want

September 12, 2015 § 8 Comments

bed

an empty bed –

flap

of

a

bat

in

the

attic –

my longing stretches

~

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§ 8 Responses to want

  • There is a sensitive yet powerful sense of longing to this. It hints at an inner loneliness that is yearning to be filled. Fine writing, Rachael.

  • tabbyrenelle says:

    Oh I love this poem. It reminds me of the tiny novel Carmilla by Sheridan Le Fanu, which is like the first vampire story (I think written before Dracula… maybe I have my memory-facts correct on this…) because of the bat in the attic and the longing… and the white innocence… in your words. It transported me.

    halloween is coming!

    Beautiful photo too. πŸ™‚

    • Rachael Charmley says:

      Ah. Thank you. I think Carmilla was written before Stoker’s scary story, but I haven’t read it – except perhaps when I was small…
      Taking the reader to another place – that’s about the finest accolade a writer can get πŸ™‚

      • tabbyrenelle says:

        Your poem actually stuck with me last night, Rachael, as I reflected on it some more… I was thinking it doesn’t have to be a vampire in the attic… it could be like the expression “bats in the bell-fry” which is like losing ones mind in the wanting/longing. But it’s just the flap of a bat… in the attic (so not crazy, just feeling like it could go that way in the wanting of the empty bed ) and then the white of the photo feels more like emptiness and loneliness and not innocence in this “take” on the poem.

        I’m not trying to figure it out, but rather loving how many ways it can make me feel as a reader.

        I have a purely “zen” reading on it too, where the person hears an actual bat and wants to be able to sleep and so has gotten out of bed. πŸ™‚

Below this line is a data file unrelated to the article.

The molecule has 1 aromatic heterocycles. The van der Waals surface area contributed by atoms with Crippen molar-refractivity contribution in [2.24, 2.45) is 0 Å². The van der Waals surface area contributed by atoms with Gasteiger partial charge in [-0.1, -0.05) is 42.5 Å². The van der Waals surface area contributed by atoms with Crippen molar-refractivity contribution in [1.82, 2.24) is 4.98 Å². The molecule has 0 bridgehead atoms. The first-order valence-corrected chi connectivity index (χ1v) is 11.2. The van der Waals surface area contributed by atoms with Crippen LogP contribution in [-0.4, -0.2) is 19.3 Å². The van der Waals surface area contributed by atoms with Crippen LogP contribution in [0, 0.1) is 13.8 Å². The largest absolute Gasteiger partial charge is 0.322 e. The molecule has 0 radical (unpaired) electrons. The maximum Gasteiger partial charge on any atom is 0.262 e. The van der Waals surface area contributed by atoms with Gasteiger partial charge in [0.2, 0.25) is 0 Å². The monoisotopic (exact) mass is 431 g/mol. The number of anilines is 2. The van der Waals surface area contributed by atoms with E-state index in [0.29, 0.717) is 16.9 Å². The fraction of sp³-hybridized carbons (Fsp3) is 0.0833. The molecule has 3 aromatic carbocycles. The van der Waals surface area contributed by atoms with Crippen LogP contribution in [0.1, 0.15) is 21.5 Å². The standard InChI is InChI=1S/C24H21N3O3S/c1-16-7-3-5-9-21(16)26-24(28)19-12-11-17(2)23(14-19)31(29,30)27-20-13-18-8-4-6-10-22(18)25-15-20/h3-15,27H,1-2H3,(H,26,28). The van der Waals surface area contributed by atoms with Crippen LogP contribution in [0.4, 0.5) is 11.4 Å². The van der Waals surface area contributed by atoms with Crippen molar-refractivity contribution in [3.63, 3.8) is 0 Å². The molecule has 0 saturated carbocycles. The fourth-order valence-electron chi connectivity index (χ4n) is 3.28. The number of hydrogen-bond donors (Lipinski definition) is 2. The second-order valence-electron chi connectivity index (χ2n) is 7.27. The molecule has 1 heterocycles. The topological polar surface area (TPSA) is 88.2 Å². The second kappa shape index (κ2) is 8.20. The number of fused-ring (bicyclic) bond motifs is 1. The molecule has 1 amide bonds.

So most excellent poem! I do like the way my first reaction made me feel. But when my later reflections happened spontaneously without even looking at your poem, I realized it’s quite a strong poem to stay with me, running through my mind, and expanding…

        What an exciting writer, to come across. Glad you’re doing it! πŸ™‚

        • Rachael Charmley says:

          It’s a great compliment to a writer when a reader can stay inside the world of words and images long after they have finished reading the piece. It’s a rare experience for me.
          One of the great things about haiku is its capacity for ambiguity and alluding to those spaces ‘in between’. This I like because I can simply write what comes into my head without conscious intention! A bit Zen, I suppose πŸ™‚ (or utter bullshit :-))

          • tabbyrenelle says:

            No, you’re not bullshit. You’re zen. You’re a fluid writer in touch with nature and the poems have emotional weight. I promise I wouldn’t give you a bullshit critique. I’m guilty of being too hard on writers without being asked for critique! And I’m trying hard not to do that anymore.

            I think this is a wonderful way of saying what you do: “One of the great things about haiku is its capacity for ambiguity and alluding to those spaces β€˜in between’.” So keep doing it!!!! πŸ™‚

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